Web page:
Riding the top of the South
The inside line
If you like stunning scenery, exceptional roads and plenty of sunshine you’re going to love riding the Top of the South.
Between them, the Nelson, Tasman, and Marlborough regions really do have it all: winding hill roads with endless corners, cruises across vast plains filled with vineyards, jaw-dropping coastal runs and plenty to enjoy along the way.
Check out the routes – you’ll find tips on attractions, scenic landmarks and essential roadside amenities.
Have a great time riding the Top of the South.
Things to know
Riding to Collingwood & beyond
The area beyond Collingwood encompassing Tuhuroa or Farewell Spit is remote and scenic.
Collingwood is at least two hours from Nelson. The road is twisty, especially over the Takaka Hill, and narrow in places, so allow more time for scenic stops or if you are heading further north.
During the summer months in particular, the road gets busy with tourists and campervans, so expect some delays through Motueka and beyond.
There are no fuel stops north of Collingwood, so make sure you fill up there or in Takaka.
Riding to the Marlborough Sounds
The Marlborough Sounds are a sumptuous visual feast of land, sea and nature.
Most roads are twisty and some unsealed, with unexpected sharp corners, which makes the ride a lot of fun. Watch out for parked campervans and for the many tourists pulling in and out of camp sites.
Ride with a full tank. The last fuel stop is at Linkwater near the beginning of Kenepuru Road.
Here are a few hazards to watch out for in the Nelson, Tasman and Marlborough regions.
While Nelson and Marlborough are known for their sunny weather, the landscape varies a lot across the region. And so can the weather. Even in the sunniest spots, the weather can be changeable, especially outside peak summer months. If you’re riding the Sounds or up in the Nelson Ranges, particularly, be prepared by taking wet-weather gear and an extra warm layer. Always be alert to glare in bright sun.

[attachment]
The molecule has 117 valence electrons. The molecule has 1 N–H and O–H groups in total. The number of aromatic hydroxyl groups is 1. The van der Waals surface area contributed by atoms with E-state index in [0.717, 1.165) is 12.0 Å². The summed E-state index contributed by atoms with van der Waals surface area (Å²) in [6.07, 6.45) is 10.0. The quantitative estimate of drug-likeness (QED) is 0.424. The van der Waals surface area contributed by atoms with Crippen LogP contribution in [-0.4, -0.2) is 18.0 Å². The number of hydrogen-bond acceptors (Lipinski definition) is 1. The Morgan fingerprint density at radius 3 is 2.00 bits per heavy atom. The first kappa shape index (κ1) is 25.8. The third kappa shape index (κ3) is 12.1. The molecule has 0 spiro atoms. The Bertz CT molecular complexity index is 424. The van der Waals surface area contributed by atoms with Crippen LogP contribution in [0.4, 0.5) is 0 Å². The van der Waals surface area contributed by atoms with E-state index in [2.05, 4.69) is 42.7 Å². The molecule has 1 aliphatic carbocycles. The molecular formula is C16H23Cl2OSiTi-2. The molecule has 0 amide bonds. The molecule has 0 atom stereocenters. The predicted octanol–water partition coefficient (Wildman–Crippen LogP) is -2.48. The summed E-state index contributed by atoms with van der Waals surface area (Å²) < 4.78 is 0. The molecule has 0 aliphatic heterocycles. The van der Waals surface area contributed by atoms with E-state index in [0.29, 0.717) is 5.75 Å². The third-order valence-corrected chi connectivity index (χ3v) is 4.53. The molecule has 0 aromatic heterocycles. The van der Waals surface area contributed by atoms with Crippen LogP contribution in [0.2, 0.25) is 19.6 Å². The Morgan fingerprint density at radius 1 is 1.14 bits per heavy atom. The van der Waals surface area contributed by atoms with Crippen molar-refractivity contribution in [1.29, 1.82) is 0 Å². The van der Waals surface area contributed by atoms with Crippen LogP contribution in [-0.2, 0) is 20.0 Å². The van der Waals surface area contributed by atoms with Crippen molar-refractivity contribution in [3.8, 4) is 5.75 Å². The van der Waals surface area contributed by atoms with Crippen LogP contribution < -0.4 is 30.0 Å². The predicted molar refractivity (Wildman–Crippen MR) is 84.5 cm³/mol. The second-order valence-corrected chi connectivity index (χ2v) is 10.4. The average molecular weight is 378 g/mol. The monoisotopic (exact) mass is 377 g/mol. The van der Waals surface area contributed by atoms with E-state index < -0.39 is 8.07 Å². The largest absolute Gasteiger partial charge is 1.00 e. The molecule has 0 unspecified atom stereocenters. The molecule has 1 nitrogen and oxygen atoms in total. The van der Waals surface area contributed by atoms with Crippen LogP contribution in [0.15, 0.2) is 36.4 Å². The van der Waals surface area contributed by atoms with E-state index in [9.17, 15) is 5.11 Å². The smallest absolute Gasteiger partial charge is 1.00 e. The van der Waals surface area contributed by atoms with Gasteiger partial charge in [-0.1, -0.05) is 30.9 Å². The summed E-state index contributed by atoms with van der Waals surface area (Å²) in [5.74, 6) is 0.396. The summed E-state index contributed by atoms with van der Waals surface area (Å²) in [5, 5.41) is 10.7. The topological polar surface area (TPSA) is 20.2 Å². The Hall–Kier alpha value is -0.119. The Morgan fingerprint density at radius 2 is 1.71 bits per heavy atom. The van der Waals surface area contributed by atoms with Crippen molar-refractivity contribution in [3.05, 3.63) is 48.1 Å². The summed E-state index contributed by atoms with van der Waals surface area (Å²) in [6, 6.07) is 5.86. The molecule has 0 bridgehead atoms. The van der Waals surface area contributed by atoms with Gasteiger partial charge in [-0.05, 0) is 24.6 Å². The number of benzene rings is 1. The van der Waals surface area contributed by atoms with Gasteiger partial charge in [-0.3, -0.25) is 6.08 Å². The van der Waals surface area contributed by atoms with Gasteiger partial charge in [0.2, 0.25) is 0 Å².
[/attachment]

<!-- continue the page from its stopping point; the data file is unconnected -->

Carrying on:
There are plenty of them, especially towards Takaka, St Arnaud and Westport. Before crossing, make sure you have right of way, the bridge is clear and you’re confident anyone approaching has seen you. Bridges are often slippery in wet weather.
Many tourists crashes happen at or near sightseeing stops. Be very wary approaching them and, when rejoining the road yourself, take a thorough look around. Then ease slowly back into your riding rhythm.
Livestock can wander into the road and increased dairying means there are more cattle than ever. Slow down and let animals find their way off the highway. Don’t do anything to spook them and look for instructions posted by farmers. Watch out for roadkill, too.
Report highway hazards by dialing *555 from your mobile.
To check highway conditions dial 0800 4 HIGHWAYS (0800 44 44 49).
You know the drill
Never forget the essentials that help keep you alive.
Remember, the right speed means having sufficient margin in hand to avoid skids, running wide or any loss of control.
On the longer rides, watch for fatigue, especially in cold weather.
Keep a watch on road surfaces and adjust speed accordingly, but don’t become ‘target fixated’ on the tarmac ahead of your front tyre.
Carry waterproofs, a spare warm layer and water, especially on higher or more remote and exposed routes.
Be patient overtaking. On a motorcycle, you’ll have plenty of opportunity to pass.
When taking bends, remember: in slow and wide, follow the vanishing point and only ‘apex’ when you have a clear view of the exit (especially on double bends).
Right speed, right gear, right position, always.
Other people make mistakes
Stay alert and focused so you can deal with the (inevitable) unexpected. Take breaks when you want to enjoy the scenery.
Assume other road users haven’t seen you and can make mistakes. Ride defensively.
Be aware of blind spots on vans, trucks and buses.
Improve your chances of being seen: dipped beam on; wear bright, contrasting clothing; position yourself conspicuously on the road.